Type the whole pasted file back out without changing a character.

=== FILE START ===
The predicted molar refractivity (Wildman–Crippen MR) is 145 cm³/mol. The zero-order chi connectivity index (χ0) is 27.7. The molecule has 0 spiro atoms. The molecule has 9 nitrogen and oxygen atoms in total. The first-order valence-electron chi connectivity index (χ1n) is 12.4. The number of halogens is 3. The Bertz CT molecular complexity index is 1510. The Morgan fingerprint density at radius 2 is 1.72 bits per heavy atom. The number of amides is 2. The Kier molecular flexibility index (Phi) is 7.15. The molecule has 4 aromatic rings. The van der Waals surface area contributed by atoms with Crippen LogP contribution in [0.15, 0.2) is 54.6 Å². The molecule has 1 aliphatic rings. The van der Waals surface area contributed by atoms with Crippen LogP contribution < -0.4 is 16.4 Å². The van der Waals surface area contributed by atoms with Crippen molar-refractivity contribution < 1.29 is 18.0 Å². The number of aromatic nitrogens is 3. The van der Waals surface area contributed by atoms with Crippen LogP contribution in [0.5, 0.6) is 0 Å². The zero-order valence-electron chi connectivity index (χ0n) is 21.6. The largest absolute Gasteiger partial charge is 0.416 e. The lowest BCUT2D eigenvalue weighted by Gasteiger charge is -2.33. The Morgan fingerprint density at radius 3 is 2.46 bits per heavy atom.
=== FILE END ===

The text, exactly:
The predicted molar refractivity (Wildman–Crippen MR) is 145 cm³/mol. The zero-order chi connectivity index (χ0) is 27.7. The molecule has 0 spiro atoms. The molecule has 9 nitrogen and oxygen atoms in total. The first-order valence-electron chi connectivity index (χ1n) is 12.4. The number of halogens is 3. The Bertz CT molecular complexity index is 1510. The Morgan fingerprint density at radius 2 is 1.72 bits per heavy atom. The number of amides is 2. The Kier molecular flexibility index (Phi) is 7.15. The molecule has 4 aromatic rings. The van der Waals surface area contributed by atoms with Crippen LogP contribution in [0.15, 0.2) is 54.6 Å². The molecule has 1 aliphatic rings. The van der Waals surface area contributed by atoms with Crippen LogP contribution < -0.4 is 16.4 Å². The van der Waals surface area contributed by atoms with Crippen molar-refractivity contribution < 1.29 is 18.0 Å². The number of aromatic nitrogens is 3. The van der Waals surface area contributed by atoms with Crippen LogP contribution in [0.5, 0.6) is 0 Å². The zero-order valence-electron chi connectivity index (χ0n) is 21.6. The largest absolute Gasteiger partial charge is 0.416 e. The lowest BCUT2D eigenvalue weighted by Gasteiger charge is -2.33. The Morgan fingerprint density at radius 3 is 2.46 bits per heavy atom.